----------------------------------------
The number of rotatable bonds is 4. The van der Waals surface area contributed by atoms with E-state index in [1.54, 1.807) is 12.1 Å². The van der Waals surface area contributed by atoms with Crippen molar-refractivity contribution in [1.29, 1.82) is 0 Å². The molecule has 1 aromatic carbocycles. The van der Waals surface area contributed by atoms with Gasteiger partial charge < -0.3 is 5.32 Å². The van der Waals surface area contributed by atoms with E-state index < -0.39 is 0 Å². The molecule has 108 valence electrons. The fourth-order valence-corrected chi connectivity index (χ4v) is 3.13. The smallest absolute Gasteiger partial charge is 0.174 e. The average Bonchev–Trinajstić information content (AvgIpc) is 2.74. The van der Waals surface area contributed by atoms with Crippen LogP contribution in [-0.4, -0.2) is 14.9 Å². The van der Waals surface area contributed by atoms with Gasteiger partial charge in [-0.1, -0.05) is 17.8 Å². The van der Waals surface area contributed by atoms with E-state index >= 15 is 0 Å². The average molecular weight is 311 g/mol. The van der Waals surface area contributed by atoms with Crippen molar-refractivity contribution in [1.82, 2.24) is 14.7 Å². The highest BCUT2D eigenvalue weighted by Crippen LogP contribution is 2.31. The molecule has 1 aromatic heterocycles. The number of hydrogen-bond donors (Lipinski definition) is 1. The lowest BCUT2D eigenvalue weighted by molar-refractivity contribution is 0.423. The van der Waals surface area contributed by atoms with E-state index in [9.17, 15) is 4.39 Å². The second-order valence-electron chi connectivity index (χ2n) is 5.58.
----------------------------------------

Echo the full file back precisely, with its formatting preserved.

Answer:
The number of rotatable bonds is 4. The van der Waals surface area contributed by atoms with E-state index in [1.54, 1.807) is 12.1 Å². The van der Waals surface area contributed by atoms with Crippen molar-refractivity contribution in [1.29, 1.82) is 0 Å². The molecule has 1 aromatic carbocycles. The van der Waals surface area contributed by atoms with Gasteiger partial charge < -0.3 is 5.32 Å². The van der Waals surface area contributed by atoms with E-state index < -0.39 is 0 Å². The molecule has 108 valence electrons. The fourth-order valence-corrected chi connectivity index (χ4v) is 3.13. The smallest absolute Gasteiger partial charge is 0.174 e. The average Bonchev–Trinajstić information content (AvgIpc) is 2.74. The van der Waals surface area contributed by atoms with Crippen LogP contribution in [-0.4, -0.2) is 14.9 Å². The van der Waals surface area contributed by atoms with Gasteiger partial charge in [-0.1, -0.05) is 17.8 Å². The van der Waals surface area contributed by atoms with E-state index >= 15 is 0 Å². The average molecular weight is 311 g/mol. The van der Waals surface area contributed by atoms with Crippen molar-refractivity contribution in [1.82, 2.24) is 14.7 Å². The highest BCUT2D eigenvalue weighted by Crippen LogP contribution is 2.31. The molecule has 1 aromatic heterocycles. The number of hydrogen-bond donors (Lipinski definition) is 1. The lowest BCUT2D eigenvalue weighted by molar-refractivity contribution is 0.423. The van der Waals surface area contributed by atoms with E-state index in [9.17, 15) is 4.39 Å². The second-order valence-electron chi connectivity index (χ2n) is 5.58.